19286-1393570574Several famous works by Takeuchi Seihō are currently on display, with those of other great nihonga artists, at the Art & Living: Takashimaya Exhibition currently being held on the 7th floor of Kyoto’s Takashimaya department store. The exhibition continues until March 11th. You can read more about it here.

Text by Ian Ropke. Ian Ropke is the author of the Historical Dictionary of Osaka and Kyoto, and director of Your Japan Private Tours. You can read his previous articles for Deep Kyoto here.

Exhibition: “Art & Living: Takashimaya – The Department Store as Culture Setter”

If you can get down to Kyoto’s Takashimaya store before March 11th, I recommend going to see the 暮らしと美術と高島屋 (Life & Art & Takashimaya) exhibition now on in the 7th floor exhibition room. Billed as a celebration of Takashimaya’s role as a promoter of art and enterprise, it is an eclectic show with exhibits showing both the history of the company itself, and of its long-standing role as a promoter of the arts.

Among the most charming exhibits are the miniature models of the store in its old location on Karasuma. The first one is a reproduction of the store in 1864:

IMG_7910 (Medium)

And the second shows, the solid steel-framed, concrete structure of 1912.


There are also many fascinating photos and even some film showing how much Kyoto has changed over the last century or so. Take for example these “then” and “now” images of Kyoto Station. Continue reading

Charity Noh Performance for Tohoku Disaster Relief at Kyoto Kanze Kaikan 3/11

Next week Kyoto Kanze Kaikan is holding two charity Noh performances to raise funds for victims of the 2011 Tohoku Disaster. They will be held on the morning and evening of March 11th – the anniversary of the earthquake and tsunami.



If you aren’t familiar with Noh, it’s best to take a script with you. There is a lot of talking in Noh plays, they are speaking medieval Japanese, and the speech patterns are very stylized, so even for native Japanese they can be hard to understand. Mewby and I went to see a couple of Noh plays at the Kanze Kaikan last weekend, but we only had a script for one of the plays. Let me tell you it makes a big difference when watching Noh, if you have a script with you to follow along with. Fortunately, translations of the scripts for both of the plays next week are available on the excellent the能.com site, with both English and modern Japanese.

Date and Times: Tuesday March 11th

10:30-12:30: The main performance  is of the Noh play Tsunemasa. You can download a translated script here: 経正

18:30-20:30: The main performance is of the Noh play Shōjō Midare. You can download a translated script here: 猩々乱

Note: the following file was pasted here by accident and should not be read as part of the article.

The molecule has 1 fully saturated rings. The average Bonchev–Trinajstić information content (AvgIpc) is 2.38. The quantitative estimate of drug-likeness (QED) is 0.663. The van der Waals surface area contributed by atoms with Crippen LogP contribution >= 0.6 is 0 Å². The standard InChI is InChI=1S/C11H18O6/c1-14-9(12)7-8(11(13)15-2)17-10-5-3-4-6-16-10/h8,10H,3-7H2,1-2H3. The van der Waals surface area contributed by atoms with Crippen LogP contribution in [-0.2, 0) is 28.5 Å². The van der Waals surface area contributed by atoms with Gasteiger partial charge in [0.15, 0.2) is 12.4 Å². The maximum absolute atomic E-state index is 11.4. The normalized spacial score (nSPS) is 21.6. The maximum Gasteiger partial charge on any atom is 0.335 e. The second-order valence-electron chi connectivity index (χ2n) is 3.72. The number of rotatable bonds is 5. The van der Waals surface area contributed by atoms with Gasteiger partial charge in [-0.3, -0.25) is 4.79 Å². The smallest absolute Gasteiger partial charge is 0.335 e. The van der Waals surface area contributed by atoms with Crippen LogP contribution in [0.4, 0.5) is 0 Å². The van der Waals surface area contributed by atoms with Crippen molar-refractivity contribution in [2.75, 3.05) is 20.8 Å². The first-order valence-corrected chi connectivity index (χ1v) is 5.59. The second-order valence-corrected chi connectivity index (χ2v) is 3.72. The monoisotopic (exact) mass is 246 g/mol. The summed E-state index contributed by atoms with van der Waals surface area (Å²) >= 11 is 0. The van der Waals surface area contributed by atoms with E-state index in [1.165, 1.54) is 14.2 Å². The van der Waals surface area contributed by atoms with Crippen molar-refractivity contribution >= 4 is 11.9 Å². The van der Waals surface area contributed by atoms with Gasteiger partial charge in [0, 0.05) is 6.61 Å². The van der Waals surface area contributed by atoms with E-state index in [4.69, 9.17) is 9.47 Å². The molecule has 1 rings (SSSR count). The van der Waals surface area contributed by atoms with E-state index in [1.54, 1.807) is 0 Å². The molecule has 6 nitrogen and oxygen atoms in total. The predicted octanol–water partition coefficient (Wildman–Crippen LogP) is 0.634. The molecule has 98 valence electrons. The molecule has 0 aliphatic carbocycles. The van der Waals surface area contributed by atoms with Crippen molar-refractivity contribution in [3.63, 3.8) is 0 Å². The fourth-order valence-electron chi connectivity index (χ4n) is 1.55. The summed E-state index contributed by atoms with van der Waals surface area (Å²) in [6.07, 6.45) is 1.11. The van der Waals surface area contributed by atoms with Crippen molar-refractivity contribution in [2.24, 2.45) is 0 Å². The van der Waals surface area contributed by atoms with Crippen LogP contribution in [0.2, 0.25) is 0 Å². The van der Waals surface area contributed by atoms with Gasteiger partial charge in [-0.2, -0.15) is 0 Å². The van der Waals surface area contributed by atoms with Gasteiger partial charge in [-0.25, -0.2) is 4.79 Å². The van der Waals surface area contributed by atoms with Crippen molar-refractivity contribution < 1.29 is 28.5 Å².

Location: Kyoto Kanze Kaikan is on the south side of Niomon Street between Higashioji and Jingu-michi. It is a 10 minute walk north from from Higashiyama Subway Station. Here is a map.

IMG_7847 (Medium)Both performances cost 1,500. They can be booked in advance at this number: 075-771-6114075-771-6114 (Japanese). However, specific seats cannot be reserved.

More details of the performances can be seen here (Japanese):

Traditional Theater Training Summer Program in Kyoto

Continuing the theatrical theme from my last post, here’s something I found via As it’s a summer program and in Kyoto, the part about “air-conditioned studios” is VERY important.

mission_logo02The Traditional Theater Training Program (T.T.T.) at Kyoto Art Center invites applications to its 30th annual program, July 18-20 (orientation and overview of performing arts) and training (Jul 21-Aug 8). Master-teachers of the Kanze school noh, Okura school kyogen, and Wakayagi school of nihonbuyo classical dance offer an immersive, authentic experience to artists and scholars. Classes are in the air-conditioned studios of the Kyoto Art Center, with a costumed recital on the Oe Noh Stage. Please find information in Japanese and English.ttt_photo_00

There are early bird and and student/artist discounts, and special rates on hotels, hopefully making this affordable to participants, Japanese and non-, from around the world.

Jonah Salz jonah[at] Program director

the能.com probably has pretty much everything you need to get started with Noh drama…

Noh masks

I have been following Diego Pellecchia’s Noh blog for a couple of months now,. Diego is training with the Kongō school of Noh, here in Kyoto and his blog offers a kind of portal into that world. Wanting to learn more, last week I asked him if he could recommend any beginner’s texts as an introduction to the world of Noh. Rather than a text he recommended this website, and I have to say it’s amazing! Not only do they have a wealth of instructional materials and essays on there, not only do they have performance schedules for all of Japan, not only do they have printable texts of the plays in both English & Japanese (new ones added each month!) which you can bring to performances, not only do they have a database of the masks used in performances, but (!) as I have just discovered, they also have photo-stories. Photo-Stories!
I have to say a big thank you, Diego! the能.com is a treasure!

Noh photostories

See also:
Japanese Noh Theater – An introductory essay by Ian Ropke
Takigi Noh (Noh by Firelight) – An annual June event at Heian Jingu Shrine
Diego Pellechia’s blog:
The International Noh Institute: